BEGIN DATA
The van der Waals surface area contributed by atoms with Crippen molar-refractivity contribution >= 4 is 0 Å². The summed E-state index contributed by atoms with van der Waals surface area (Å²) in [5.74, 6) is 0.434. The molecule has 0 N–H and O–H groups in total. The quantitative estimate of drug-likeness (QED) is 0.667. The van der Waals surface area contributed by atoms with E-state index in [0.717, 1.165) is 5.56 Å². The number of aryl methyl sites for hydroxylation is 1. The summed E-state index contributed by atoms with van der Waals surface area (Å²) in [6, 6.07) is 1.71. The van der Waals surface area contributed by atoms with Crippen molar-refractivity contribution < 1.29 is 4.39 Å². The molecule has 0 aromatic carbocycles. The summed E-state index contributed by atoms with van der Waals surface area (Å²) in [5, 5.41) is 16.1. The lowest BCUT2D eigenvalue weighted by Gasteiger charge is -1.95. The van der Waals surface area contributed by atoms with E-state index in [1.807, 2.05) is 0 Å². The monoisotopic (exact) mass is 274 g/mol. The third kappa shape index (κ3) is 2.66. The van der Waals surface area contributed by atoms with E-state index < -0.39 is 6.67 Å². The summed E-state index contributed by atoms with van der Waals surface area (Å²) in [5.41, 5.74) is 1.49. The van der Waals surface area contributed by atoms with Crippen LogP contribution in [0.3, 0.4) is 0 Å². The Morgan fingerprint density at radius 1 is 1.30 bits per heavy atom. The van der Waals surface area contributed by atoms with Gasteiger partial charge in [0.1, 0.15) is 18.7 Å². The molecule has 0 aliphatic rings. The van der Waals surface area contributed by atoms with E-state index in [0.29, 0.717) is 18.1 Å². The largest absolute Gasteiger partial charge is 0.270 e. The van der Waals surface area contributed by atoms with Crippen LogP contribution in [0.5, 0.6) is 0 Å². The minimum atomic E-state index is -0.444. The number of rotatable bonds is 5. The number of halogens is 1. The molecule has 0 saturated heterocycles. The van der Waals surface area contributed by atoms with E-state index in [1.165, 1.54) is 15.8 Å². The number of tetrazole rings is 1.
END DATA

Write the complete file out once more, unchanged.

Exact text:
The van der Waals surface area contributed by atoms with Crippen molar-refractivity contribution >= 4 is 0 Å². The summed E-state index contributed by atoms with van der Waals surface area (Å²) in [5.74, 6) is 0.434. The molecule has 0 N–H and O–H groups in total. The quantitative estimate of drug-likeness (QED) is 0.667. The van der Waals surface area contributed by atoms with E-state index in [0.717, 1.165) is 5.56 Å². The number of aryl methyl sites for hydroxylation is 1. The summed E-state index contributed by atoms with van der Waals surface area (Å²) in [6, 6.07) is 1.71. The van der Waals surface area contributed by atoms with Crippen molar-refractivity contribution < 1.29 is 4.39 Å². The molecule has 0 aromatic carbocycles. The summed E-state index contributed by atoms with van der Waals surface area (Å²) in [5, 5.41) is 16.1. The lowest BCUT2D eigenvalue weighted by Gasteiger charge is -1.95. The van der Waals surface area contributed by atoms with E-state index in [1.807, 2.05) is 0 Å². The monoisotopic (exact) mass is 274 g/mol. The third kappa shape index (κ3) is 2.66. The van der Waals surface area contributed by atoms with E-state index < -0.39 is 6.67 Å². The summed E-state index contributed by atoms with van der Waals surface area (Å²) in [5.41, 5.74) is 1.49. The van der Waals surface area contributed by atoms with Crippen LogP contribution in [0.3, 0.4) is 0 Å². The Morgan fingerprint density at radius 1 is 1.30 bits per heavy atom. The van der Waals surface area contributed by atoms with Gasteiger partial charge in [0.1, 0.15) is 18.7 Å². The molecule has 0 aliphatic rings. The van der Waals surface area contributed by atoms with E-state index in [0.29, 0.717) is 18.1 Å². The largest absolute Gasteiger partial charge is 0.270 e. The van der Waals surface area contributed by atoms with Crippen LogP contribution in [0.5, 0.6) is 0 Å². The minimum atomic E-state index is -0.444. The number of rotatable bonds is 5. The number of halogens is 1. The molecule has 0 saturated heterocycles. The van der Waals surface area contributed by atoms with E-state index in [1.165, 1.54) is 15.8 Å². The number of tetrazole rings is 1.